It's time to get over your superstitions about black cats, and these 10 black cat breeds might just change your mind.
Black cats have always had a bad rep. From the black cat being seen as bad luck or bad omens (especially around Halloween!) to they "look bad" in selfies, black felines everywhere haven't really had the best track record.
However, we think that you should take a second look at these beautiful black felines: there's just something so cool about the solid black sheen of a black coat -- and truthfully, these domestic cats are some of the sweetest felines around! But don't just take our word for it: take a look at these 10 most common cat breeds with a black coat color.
Bred to look like mini black panthers, Bombay cats are cool little felines. Developed in the 1950s by a breeder from Louisville, Kentucky by the name of Nikki Horner, these black cats were named after Bombay, India, the land of the Black Leopard.
While little is known about the history of this long-haired cat breed, we do know that Persian cats can be traced all the way back to the 1600s. They are rumored to have originated from Persia, which is now the modern-day Iran, and Turkey.
3. Maine Coon
4. Cornish Rex
You can't mistake the Cornish Rex. The large ears and curly coat make this one of the most recognizable felines. Originating from Cornwall, United Kingdom in the 1950s, these cats were born with a genetic mutation.
5. Selkirk Rex
Known for being easygoing, the Selkirk Rex was developed in 1987 by Jeri Newman, a breeder in Livington, Montana. This feline was bred by crossing the Persian, the British Shorthair, and the Exotic Shorthair cat, resulting in a cat that looks like a little teddy bear.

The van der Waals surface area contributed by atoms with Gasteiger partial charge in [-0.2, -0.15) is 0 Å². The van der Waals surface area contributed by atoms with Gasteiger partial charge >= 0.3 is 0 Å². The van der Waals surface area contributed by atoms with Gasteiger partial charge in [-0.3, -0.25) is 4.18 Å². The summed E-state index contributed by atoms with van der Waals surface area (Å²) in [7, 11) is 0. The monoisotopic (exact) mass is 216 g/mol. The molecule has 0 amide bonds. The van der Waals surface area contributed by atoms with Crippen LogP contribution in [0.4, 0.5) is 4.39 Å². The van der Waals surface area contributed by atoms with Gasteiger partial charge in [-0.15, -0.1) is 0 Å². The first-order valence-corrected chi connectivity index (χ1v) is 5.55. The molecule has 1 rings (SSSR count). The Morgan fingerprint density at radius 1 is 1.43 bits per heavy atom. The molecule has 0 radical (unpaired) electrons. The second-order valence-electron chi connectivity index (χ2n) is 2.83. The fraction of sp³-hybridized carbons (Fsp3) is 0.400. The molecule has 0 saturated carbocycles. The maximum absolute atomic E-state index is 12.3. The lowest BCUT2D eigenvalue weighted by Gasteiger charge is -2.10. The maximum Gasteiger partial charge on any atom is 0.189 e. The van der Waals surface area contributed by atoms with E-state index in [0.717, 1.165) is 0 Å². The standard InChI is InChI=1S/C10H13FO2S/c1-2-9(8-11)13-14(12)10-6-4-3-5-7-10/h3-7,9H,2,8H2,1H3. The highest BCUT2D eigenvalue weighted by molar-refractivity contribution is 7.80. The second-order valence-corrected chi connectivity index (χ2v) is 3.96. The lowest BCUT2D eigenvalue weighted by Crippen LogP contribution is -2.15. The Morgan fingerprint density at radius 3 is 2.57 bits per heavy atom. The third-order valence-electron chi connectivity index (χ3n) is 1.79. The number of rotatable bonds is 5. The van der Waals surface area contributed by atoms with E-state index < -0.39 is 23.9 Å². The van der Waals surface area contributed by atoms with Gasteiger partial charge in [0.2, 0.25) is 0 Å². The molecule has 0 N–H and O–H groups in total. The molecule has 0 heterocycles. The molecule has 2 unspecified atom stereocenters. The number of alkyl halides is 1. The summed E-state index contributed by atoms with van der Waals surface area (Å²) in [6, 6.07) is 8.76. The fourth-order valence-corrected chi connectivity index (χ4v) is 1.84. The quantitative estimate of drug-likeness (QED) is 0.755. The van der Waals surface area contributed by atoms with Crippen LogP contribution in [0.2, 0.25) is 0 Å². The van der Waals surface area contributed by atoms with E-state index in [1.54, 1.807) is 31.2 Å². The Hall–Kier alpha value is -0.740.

6. Devon Rex
The Devon Rex cat breed was first discovered by Beryl Cox during the late 1950s in a town named Buckfastleigh in Devon, United Kingdom. Another "Rex" cat breed, this feline sport the same curly hair as their other "rex" counterparts.
7. Japanese Bobtail
A cat breed native to Japan, it is said that the Japanese Bobtail first appeared on the Asian island at least 1,000 years ago. These sociable cats come in a wide variety of colors, including black.
8. American Bobtail
While there's a bit of confusion about the exact origins of the Chantilly-Tiffany cat (it's been rumored that these cats are the result of Burmese cross-breeding), we do know that these felines had their start in 1967 with a breeder in New York named Jennie Robinson.
10. Oriental Shorthair
A domestic cat breed that's developed from, and closely related to, the well-known Siamese, the Oriental Shorthair was introduced to the U.S. in the 1970s -- the breed quickly gained recognition and championship status from the Cat Fanciers' Association.
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